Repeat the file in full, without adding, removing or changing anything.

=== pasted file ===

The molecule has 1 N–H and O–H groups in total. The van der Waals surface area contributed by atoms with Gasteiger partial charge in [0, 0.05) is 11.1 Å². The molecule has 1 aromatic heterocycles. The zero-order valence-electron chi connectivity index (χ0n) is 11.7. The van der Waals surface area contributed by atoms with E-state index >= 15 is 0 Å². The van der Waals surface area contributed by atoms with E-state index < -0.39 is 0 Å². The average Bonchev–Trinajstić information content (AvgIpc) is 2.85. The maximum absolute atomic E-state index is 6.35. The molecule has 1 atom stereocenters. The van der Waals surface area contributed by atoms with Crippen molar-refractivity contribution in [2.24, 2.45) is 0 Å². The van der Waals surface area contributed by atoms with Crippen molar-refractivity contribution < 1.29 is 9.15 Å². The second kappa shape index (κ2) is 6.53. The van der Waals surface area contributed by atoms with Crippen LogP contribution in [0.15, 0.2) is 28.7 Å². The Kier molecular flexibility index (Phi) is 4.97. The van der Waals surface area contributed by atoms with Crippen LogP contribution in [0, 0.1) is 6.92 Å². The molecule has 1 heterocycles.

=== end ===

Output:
The molecule has 1 N–H and O–H groups in total. The van der Waals surface area contributed by atoms with Gasteiger partial charge in [0, 0.05) is 11.1 Å². The molecule has 1 aromatic heterocycles. The zero-order valence-electron chi connectivity index (χ0n) is 11.7. The van der Waals surface area contributed by atoms with E-state index >= 15 is 0 Å². The van der Waals surface area contributed by atoms with E-state index < -0.39 is 0 Å². The average Bonchev–Trinajstić information content (AvgIpc) is 2.85. The maximum absolute atomic E-state index is 6.35. The molecule has 1 atom stereocenters. The van der Waals surface area contributed by atoms with Crippen molar-refractivity contribution in [2.24, 2.45) is 0 Å². The van der Waals surface area contributed by atoms with Crippen molar-refractivity contribution < 1.29 is 9.15 Å². The second kappa shape index (κ2) is 6.53. The van der Waals surface area contributed by atoms with Crippen LogP contribution in [0.15, 0.2) is 28.7 Å². The Kier molecular flexibility index (Phi) is 4.97. The van der Waals surface area contributed by atoms with Crippen LogP contribution in [0, 0.1) is 6.92 Å². The molecule has 1 heterocycles.